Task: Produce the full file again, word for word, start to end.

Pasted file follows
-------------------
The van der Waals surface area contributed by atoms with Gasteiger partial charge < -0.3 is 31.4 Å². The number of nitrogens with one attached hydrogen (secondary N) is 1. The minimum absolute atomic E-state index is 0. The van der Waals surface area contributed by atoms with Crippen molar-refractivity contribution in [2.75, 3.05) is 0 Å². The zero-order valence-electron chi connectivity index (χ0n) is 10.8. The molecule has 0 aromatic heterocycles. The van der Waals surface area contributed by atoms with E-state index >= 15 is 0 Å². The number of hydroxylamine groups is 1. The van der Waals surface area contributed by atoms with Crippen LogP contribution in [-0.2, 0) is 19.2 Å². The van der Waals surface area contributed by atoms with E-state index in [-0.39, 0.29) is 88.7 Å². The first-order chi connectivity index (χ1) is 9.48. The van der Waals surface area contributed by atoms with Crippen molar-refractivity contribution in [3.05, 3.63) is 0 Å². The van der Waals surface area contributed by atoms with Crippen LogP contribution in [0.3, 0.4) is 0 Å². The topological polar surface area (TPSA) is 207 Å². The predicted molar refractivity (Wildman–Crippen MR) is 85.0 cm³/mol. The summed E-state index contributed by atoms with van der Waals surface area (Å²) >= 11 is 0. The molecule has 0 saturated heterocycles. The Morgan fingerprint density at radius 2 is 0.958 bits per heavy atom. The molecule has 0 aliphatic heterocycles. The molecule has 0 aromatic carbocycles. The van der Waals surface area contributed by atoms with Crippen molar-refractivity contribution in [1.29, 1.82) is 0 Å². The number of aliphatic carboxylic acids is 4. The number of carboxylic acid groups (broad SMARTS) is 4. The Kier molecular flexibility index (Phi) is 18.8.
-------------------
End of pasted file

The van der Waals surface area contributed by atoms with Gasteiger partial charge < -0.3 is 31.4 Å². The number of nitrogens with one attached hydrogen (secondary N) is 1. The minimum absolute atomic E-state index is 0. The van der Waals surface area contributed by atoms with Crippen molar-refractivity contribution in [2.75, 3.05) is 0 Å². The zero-order valence-electron chi connectivity index (χ0n) is 10.8. The molecule has 0 aromatic heterocycles. The van der Waals surface area contributed by atoms with E-state index >= 15 is 0 Å². The number of hydroxylamine groups is 1. The van der Waals surface area contributed by atoms with Crippen LogP contribution in [-0.2, 0) is 19.2 Å². The van der Waals surface area contributed by atoms with E-state index in [-0.39, 0.29) is 88.7 Å². The first-order chi connectivity index (χ1) is 9.48. The van der Waals surface area contributed by atoms with Crippen molar-refractivity contribution in [3.05, 3.63) is 0 Å². The van der Waals surface area contributed by atoms with Crippen LogP contribution in [0.3, 0.4) is 0 Å². The topological polar surface area (TPSA) is 207 Å². The predicted molar refractivity (Wildman–Crippen MR) is 85.0 cm³/mol. The summed E-state index contributed by atoms with van der Waals surface area (Å²) >= 11 is 0. The molecule has 0 saturated heterocycles. The Morgan fingerprint density at radius 2 is 0.958 bits per heavy atom. The molecule has 0 aliphatic heterocycles. The molecule has 0 aromatic carbocycles. The van der Waals surface area contributed by atoms with Crippen molar-refractivity contribution in [1.29, 1.82) is 0 Å². The number of aliphatic carboxylic acids is 4. The number of carboxylic acid groups (broad SMARTS) is 4. The Kier molecular flexibility index (Phi) is 18.8.